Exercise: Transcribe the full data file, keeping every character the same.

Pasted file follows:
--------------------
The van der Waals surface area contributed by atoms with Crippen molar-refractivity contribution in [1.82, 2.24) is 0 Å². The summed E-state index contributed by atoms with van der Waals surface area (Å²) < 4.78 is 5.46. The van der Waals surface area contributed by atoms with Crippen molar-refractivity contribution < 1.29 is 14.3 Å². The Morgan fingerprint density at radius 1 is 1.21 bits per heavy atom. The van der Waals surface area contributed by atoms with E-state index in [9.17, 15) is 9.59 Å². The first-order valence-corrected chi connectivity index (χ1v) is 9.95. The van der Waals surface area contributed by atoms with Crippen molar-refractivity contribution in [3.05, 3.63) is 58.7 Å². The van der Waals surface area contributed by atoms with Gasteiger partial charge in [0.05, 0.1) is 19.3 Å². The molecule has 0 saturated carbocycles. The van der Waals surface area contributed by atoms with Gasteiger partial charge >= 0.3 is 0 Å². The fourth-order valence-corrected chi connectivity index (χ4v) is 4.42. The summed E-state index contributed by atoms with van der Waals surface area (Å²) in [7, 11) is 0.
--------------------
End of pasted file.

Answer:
The van der Waals surface area contributed by atoms with Crippen molar-refractivity contribution in [1.82, 2.24) is 0 Å². The summed E-state index contributed by atoms with van der Waals surface area (Å²) < 4.78 is 5.46. The van der Waals surface area contributed by atoms with Crippen molar-refractivity contribution < 1.29 is 14.3 Å². The Morgan fingerprint density at radius 1 is 1.21 bits per heavy atom. The van der Waals surface area contributed by atoms with E-state index in [9.17, 15) is 9.59 Å². The first-order valence-corrected chi connectivity index (χ1v) is 9.95. The van der Waals surface area contributed by atoms with Crippen molar-refractivity contribution in [3.05, 3.63) is 58.7 Å². The van der Waals surface area contributed by atoms with Gasteiger partial charge in [0.05, 0.1) is 19.3 Å². The molecule has 0 saturated carbocycles. The van der Waals surface area contributed by atoms with Gasteiger partial charge >= 0.3 is 0 Å². The fourth-order valence-corrected chi connectivity index (χ4v) is 4.42. The summed E-state index contributed by atoms with van der Waals surface area (Å²) in [7, 11) is 0.